# Deriving Laplace Transforms

1. Jan 12, 2008

### discombobulated

1. The problem statement, all variables and given/known data

Derive the Laplace transform of the following functions, using first principles

3d) $$u(t - T) \} = 0, \ t<T \ (= 1, t>T)$$

3e) $$f(t) = e^{-a(t-T)}u(t-T)$$

2. Relevant equations

see above
3. The attempt at a solution

I know I need to derive the transform using by integration using this:

L(f) = $$\int^\infty_{0} \mbox{f(t) e^{-st}} \ dt$$

but I don't understand the notation, is T the laplace transform of t ? Is u the unit step function? so u(s) = 1/s ?
If someone could explain this to me please?

Last edited: Jan 12, 2008
2. Jan 12, 2008

### malawi_glenn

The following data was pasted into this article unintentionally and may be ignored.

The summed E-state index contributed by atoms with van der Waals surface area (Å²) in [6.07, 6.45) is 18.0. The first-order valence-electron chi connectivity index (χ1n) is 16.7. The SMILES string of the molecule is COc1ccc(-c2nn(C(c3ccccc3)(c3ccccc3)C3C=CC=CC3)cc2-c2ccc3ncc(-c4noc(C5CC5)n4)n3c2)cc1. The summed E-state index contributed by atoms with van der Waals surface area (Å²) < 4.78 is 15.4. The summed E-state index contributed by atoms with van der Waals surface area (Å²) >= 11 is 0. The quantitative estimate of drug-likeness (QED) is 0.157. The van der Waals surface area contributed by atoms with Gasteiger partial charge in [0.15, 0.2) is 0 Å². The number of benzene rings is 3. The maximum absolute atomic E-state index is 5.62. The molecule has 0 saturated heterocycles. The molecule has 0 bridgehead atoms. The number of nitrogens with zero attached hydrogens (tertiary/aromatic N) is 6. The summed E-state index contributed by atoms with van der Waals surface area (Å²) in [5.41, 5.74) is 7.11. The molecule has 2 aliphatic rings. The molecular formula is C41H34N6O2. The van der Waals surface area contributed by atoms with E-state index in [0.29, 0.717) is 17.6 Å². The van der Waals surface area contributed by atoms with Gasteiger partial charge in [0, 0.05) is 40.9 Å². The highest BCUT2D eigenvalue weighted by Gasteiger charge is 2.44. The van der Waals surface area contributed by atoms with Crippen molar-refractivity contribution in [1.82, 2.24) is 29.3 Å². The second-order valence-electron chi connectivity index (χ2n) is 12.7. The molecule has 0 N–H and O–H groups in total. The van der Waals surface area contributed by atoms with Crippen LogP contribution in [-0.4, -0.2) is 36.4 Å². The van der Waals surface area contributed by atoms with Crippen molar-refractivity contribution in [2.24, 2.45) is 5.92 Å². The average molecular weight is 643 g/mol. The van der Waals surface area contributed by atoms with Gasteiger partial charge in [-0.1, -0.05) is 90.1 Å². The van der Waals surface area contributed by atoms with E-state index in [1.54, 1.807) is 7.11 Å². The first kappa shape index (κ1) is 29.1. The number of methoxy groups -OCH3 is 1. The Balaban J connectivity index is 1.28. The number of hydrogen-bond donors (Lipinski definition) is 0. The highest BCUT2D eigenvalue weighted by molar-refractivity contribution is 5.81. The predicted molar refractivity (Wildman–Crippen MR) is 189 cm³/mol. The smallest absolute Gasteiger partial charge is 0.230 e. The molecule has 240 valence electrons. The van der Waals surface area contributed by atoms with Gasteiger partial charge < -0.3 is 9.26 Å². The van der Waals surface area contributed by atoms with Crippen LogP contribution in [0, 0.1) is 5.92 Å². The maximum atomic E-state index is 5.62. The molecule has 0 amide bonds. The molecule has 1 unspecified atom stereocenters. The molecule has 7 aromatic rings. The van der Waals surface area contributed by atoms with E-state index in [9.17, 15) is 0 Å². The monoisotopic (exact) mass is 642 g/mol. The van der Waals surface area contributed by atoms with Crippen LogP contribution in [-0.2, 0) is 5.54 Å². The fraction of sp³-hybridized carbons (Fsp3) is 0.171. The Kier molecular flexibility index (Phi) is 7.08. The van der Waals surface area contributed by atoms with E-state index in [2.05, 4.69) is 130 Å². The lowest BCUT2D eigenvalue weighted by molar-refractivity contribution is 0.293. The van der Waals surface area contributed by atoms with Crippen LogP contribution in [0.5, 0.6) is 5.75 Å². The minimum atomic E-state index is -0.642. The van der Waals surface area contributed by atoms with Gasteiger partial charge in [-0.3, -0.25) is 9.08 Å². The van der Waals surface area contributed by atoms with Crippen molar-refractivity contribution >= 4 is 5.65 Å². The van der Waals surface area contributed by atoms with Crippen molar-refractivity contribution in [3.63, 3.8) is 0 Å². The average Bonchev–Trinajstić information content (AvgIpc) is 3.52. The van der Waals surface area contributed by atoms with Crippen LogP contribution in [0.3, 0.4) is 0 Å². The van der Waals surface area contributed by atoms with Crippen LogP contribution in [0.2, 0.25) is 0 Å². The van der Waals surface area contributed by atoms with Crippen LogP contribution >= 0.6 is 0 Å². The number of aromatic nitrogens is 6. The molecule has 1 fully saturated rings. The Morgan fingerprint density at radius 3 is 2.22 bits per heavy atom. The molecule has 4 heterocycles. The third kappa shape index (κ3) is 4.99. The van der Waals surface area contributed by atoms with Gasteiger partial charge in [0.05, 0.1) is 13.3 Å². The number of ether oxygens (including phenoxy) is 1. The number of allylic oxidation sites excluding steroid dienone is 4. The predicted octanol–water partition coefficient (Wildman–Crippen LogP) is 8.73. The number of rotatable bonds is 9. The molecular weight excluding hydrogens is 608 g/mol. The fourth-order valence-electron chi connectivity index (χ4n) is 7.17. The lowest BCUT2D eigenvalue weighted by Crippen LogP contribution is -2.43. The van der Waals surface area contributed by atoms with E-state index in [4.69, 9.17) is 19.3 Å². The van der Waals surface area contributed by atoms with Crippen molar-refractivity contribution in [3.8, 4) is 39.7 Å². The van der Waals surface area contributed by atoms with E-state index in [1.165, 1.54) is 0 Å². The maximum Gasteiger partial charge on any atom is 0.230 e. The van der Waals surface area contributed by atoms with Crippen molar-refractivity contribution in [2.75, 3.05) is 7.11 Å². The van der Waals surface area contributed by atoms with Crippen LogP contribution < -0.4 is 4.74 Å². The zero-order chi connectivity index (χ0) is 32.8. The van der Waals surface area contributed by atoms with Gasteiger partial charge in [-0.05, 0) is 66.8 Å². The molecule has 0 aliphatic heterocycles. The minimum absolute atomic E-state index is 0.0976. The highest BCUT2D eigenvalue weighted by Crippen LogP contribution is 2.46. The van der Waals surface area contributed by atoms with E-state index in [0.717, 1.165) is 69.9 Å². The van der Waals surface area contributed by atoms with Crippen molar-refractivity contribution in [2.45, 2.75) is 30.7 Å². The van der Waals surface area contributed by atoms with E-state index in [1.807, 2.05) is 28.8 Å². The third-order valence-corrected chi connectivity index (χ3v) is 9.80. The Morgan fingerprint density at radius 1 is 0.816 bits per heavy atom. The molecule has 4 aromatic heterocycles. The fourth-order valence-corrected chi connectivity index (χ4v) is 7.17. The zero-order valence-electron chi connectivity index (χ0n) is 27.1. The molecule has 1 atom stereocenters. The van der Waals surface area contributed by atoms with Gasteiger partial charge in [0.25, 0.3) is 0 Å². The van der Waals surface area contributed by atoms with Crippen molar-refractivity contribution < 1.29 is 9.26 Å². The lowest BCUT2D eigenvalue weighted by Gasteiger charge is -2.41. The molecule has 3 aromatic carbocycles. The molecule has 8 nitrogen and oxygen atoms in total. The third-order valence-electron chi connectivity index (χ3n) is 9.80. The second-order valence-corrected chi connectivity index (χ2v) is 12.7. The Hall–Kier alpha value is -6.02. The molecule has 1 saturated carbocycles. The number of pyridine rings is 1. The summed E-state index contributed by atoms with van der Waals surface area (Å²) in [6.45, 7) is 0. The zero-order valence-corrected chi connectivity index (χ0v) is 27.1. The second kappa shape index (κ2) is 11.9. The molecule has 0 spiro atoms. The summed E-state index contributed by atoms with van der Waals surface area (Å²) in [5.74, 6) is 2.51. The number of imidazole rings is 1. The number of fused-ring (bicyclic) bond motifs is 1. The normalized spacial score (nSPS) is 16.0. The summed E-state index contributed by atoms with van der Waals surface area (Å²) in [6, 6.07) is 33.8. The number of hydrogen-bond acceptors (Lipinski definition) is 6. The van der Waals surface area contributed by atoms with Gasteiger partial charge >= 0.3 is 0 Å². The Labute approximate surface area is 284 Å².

u is a function and T is a value for t, t is the variable.

3. Jan 13, 2008

### malawi_glenn

Yes u is the stepfunction. You must use two useful identities in laplace transform theory.

4. Jan 13, 2008

### olgranpappy

u is *defined* in the problem. yes, it is a step function, but the step does not occur at zero. tell us: where does the step occur?
no. u depends on T as a parameter, so too will the transform depend on T as a parameter. if T happened to be zero then you *would* be correct, but T is not (necessarily) zero.
your teacher or professor or whoever obviously wants you to evaluate the integral that defines the transform. The first one should be very easy if you know how to integrate an exponential function by itself. I.e., do you know the value of this integral
$$\int_a^b e^x$$

?